Labour leader Eamon Gilmore plans to shoot down demands from disgruntled party TDs for "fresh faces" in the Cabinet.
There are rumblings within Labour that the most senior members of the party's Cabinet team need to be freshened – particularly in the wake of the Meath East by-election defeat.
But the Tanaiste will not be asking Taoiseach Enda Kenny to bring forward plans for a Cabinet reshuffle next year – ruling out any prospect of Education Minister Ruairi Quinn and Communications Minister Pat Rabbitte being moved until next year at the earliest. And Mr Gilmore is also going to stay in his job at the Department of Foreign Affairs – despite internal demands for him to take up a domestic ministry such as the Department of Jobs and Enterprise.
Some party members are questioning Mr Gilmore's leadership.
One dissident TD said Mr Gilmore was spending too much time out of the country in his role as Foreign Minister and needed to get a home-based brief as well as some "fresh faces" in Cabinet.
The positions of Social Protection Minister Joan Burton and Public Expenditure Minister Brendan Howlin are seen as safe, given their popularity in the parliamentary party.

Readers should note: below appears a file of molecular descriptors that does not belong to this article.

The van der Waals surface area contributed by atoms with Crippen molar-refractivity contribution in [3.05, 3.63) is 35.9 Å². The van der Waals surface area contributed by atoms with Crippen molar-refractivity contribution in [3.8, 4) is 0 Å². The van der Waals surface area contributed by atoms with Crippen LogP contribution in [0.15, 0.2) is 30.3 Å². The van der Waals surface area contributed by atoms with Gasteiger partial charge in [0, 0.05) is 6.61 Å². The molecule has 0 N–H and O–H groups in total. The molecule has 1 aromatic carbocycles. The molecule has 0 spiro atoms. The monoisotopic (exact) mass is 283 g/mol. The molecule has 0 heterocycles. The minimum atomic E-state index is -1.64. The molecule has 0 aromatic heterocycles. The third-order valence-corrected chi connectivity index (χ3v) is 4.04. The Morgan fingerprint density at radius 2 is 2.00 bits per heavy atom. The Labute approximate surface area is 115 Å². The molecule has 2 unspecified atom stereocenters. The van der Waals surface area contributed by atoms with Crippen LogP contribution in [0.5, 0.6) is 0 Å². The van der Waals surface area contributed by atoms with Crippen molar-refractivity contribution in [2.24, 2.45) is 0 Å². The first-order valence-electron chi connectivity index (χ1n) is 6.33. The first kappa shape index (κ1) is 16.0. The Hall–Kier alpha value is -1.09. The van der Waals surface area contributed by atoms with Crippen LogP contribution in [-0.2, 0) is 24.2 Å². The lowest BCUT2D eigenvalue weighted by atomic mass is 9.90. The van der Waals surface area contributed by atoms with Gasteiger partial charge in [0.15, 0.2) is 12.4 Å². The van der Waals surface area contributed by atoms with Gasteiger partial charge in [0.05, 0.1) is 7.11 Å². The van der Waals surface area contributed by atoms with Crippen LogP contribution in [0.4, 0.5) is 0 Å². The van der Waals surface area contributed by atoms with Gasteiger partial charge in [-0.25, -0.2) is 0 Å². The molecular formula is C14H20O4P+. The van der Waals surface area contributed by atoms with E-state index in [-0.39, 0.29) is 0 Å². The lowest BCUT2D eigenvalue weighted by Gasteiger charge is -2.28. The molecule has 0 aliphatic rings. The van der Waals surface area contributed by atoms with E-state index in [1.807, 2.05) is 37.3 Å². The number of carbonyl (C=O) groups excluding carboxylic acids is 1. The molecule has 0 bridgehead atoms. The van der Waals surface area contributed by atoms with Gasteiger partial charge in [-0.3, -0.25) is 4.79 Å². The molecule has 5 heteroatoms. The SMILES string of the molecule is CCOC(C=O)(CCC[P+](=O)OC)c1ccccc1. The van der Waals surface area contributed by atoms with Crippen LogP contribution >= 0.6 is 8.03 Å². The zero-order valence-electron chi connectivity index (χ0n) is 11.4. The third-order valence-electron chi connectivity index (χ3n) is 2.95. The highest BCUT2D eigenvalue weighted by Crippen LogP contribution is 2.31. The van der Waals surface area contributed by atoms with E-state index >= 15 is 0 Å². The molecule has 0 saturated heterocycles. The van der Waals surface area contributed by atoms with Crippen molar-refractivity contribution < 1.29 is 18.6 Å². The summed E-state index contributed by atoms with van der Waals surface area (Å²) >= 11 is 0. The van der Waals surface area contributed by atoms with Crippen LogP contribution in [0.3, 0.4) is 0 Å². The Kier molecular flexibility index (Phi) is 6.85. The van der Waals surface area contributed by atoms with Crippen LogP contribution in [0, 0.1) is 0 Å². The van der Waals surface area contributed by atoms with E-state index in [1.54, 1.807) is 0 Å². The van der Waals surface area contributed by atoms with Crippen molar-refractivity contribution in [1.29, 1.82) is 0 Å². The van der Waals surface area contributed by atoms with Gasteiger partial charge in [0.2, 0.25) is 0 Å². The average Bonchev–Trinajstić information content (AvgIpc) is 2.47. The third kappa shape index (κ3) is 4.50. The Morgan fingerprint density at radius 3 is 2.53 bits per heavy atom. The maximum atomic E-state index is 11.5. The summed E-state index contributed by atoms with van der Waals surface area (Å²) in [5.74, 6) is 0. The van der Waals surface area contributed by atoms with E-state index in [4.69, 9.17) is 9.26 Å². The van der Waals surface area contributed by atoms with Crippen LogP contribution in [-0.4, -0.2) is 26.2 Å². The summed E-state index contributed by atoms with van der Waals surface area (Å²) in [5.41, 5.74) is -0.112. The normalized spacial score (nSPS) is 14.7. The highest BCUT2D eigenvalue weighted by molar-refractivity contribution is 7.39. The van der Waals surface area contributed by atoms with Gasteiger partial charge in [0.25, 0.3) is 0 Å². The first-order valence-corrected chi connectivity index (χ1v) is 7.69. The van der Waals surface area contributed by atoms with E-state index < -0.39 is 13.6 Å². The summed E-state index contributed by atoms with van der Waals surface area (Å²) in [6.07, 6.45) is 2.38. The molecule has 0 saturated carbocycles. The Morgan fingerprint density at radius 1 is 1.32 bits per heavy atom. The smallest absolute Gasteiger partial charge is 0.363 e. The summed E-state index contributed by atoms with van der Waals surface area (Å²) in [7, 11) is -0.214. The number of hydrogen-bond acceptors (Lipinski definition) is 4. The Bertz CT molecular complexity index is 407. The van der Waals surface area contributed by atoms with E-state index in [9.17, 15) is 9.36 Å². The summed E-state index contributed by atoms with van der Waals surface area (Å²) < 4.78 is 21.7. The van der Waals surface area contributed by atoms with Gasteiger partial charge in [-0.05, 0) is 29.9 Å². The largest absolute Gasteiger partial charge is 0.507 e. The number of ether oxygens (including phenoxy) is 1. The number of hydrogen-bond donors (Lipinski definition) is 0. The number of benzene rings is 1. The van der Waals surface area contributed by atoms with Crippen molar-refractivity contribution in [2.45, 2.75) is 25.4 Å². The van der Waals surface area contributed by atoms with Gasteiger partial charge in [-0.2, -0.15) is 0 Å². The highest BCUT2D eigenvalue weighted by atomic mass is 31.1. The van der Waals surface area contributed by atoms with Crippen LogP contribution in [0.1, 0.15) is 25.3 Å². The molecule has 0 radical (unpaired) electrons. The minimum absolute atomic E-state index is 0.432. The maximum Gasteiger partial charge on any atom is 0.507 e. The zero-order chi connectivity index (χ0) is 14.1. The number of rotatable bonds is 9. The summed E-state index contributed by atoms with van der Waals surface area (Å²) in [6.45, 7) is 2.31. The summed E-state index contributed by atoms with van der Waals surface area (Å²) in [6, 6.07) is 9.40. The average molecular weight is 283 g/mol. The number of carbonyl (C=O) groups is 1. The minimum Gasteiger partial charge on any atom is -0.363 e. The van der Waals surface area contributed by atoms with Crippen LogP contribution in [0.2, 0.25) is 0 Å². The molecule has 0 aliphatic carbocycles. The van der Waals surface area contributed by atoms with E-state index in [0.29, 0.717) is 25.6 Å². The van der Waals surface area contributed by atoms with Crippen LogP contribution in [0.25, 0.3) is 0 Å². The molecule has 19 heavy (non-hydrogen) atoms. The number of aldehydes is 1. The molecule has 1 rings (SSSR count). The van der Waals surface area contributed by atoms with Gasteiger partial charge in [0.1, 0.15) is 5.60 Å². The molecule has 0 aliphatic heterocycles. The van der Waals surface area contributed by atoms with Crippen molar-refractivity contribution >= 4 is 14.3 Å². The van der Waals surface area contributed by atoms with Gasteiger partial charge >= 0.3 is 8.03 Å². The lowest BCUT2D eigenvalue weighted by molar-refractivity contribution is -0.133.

Mr Quinn is also well regarded for ensuring that education cutbacks were kept to a minimum in the recent Budget.
But some Labour TDs feel he has had long enough in Cabinet, given his service in four previous coalition governments – including his role as Finance Minister from 1995 to 1997.
Yesterday, Mr Quinn repeatedly avoided questions on RTE's 'Morning Ireland' about the demands for "fresh faces" in the Cabinet.
"That's a choice that will be made by the Tanaiste and the leader of the Labour party in due time, and I will respect whatever decision he makes," he said eventually.
Taoiseach Enda Kenny recently firmly ruled out any changes in the Cabinet this year, stating: "There will be no reshuffle in 2013."
Labour is currently licking its wounds after its candidate Eoin Holmes finished fifth in the Meath East by-election with under 5pc of the vote.